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March 2022 in Review

Rebekah is an avid reader of fantasy for all ages, and enjoys world and non-Eurocentric fantasy the most (except when dragons are involved).

march-in-review

THE PALACE OF ILLUSIONS (2008) by Chitra Banerjee Divakaruni

Genre(s): mythological fantasy, myth retelling
Format: audiobook (narrated by Sneha Mathan)
Length: 12h 20m

The Palace of Illusions is a retelling of the Mahabharata through the eyes of Draupadi, also known as Panchaali, the princess of the Panchala Kingdom. Born from a yajna, a fire sacrifice, she brought with her a divine prophecy. Due to a misunderstanding, she married five brothers rather than one, and became the 'first of all women.' The Palace of Illusions is her tale from birth to death, of her marriage and deeds and children, and firmly takes its place among the modern retellings and women-led stories of ancient literature.

What I liked:

I have a newfound love of mythological retellings, especially with the relatively recent movement of retelling classic tales through the eyes of women. This book was no exception. I loved Panchaali, our heroine, and her journey. I found her a delightful personality to read and a wonderful narrator. I greatly enjoyed, too, the mysticism involved in the tale telling. The prose was beautifully written and the narrator was wonderful to listen to. There were many scenes that were memorable, such as the princess' insolence to her brother's tutor, the building of the Palace, and the time when she and her husbands disguised themselves to infiltrate a rival's palace.

What I didn't like:

The narrative was difficult to follow, and while I enjoyed it, I would frequently get lost or miss things that happened. It was a very fast-paced reading, despite not being a fast-paced plot. I often had to rewind so I could catch something I missed, and any time I picked up the next day or later in the day, I had to rewind to a spot that I remembered. The book was very dense and I had difficulty separating most of the characters, except for Panchaali.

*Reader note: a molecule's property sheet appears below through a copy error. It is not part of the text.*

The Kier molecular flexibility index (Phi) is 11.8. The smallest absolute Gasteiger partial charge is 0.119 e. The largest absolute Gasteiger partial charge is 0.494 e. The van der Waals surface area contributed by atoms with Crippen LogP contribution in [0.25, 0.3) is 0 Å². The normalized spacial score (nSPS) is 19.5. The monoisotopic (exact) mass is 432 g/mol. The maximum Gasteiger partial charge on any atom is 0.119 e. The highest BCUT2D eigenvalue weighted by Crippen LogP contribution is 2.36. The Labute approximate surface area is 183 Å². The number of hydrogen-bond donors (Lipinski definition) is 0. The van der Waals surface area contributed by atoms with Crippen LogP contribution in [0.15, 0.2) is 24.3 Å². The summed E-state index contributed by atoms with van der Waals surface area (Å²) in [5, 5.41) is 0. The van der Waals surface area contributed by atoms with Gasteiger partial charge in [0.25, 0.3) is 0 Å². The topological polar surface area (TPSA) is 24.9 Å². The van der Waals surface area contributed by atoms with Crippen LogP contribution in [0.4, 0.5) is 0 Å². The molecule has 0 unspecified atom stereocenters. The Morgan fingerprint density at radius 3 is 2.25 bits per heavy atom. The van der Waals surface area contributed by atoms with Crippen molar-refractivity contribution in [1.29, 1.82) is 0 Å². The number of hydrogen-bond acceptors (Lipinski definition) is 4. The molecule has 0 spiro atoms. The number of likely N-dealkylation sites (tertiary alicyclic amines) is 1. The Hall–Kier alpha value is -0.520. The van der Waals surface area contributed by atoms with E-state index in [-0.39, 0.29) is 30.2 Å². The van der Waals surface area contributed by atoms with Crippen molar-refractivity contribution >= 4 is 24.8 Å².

Final verdict:

3/5 stars. Would recommend to readers of other mythology and cultural retellings, but might recommend, specifically, a text version, which might be easier to follow. It did pique my interest in more Hindustani/Indian history and literature, however, leading me to read my next book, Daughters of the Sun.

march-in-review

DAUGHTERS OF THE SUN (2018) by Ira Mukhoty

Genre(s): nonfiction, history
Format: audiobook (narrated by Shernaz Patel)
Length: 13h 8m

In Daughters of the Sun, we learn about the women behind the power of the Mughal Empire, that they were not always the helpless women of the British-described harem, but rather a rich culture unto themselves. These women were not acted upon as many women in history were, but rather took action themselves. Their history is a beautiful one, if not always so perfect, but nevertheless it is a fascinating insight to a period of Islamic history, particularly of women's history, that is worth delving into.


What I liked:

As a historian of ancient and medieval history, I very much enjoyed learning something new about a place and time I had never spent much time studying. I had only the vaguest understanding of the Mughals as they related to other pieces of history that I did study, and I found the concept of the zenana fascinating. She also managed to tug at my emotions very well, particularly towards the end when discussing the fall of the Mughals to the British, something that made me hurt and rage because of how lavish a portrait she painted compared to how they turned out because of British interference and influence.


What I didn't like:

The book read and felt very similar to Palace of Illusions, which meant it was difficult to follow due to all the different names and how quickly it jumped from one event to the next. Mukhoty tried to condense two hundreds years of history into a relatively short book; which was a detriment. I found myself glossing over a lot of the less interesting bits, and losing my place frequently.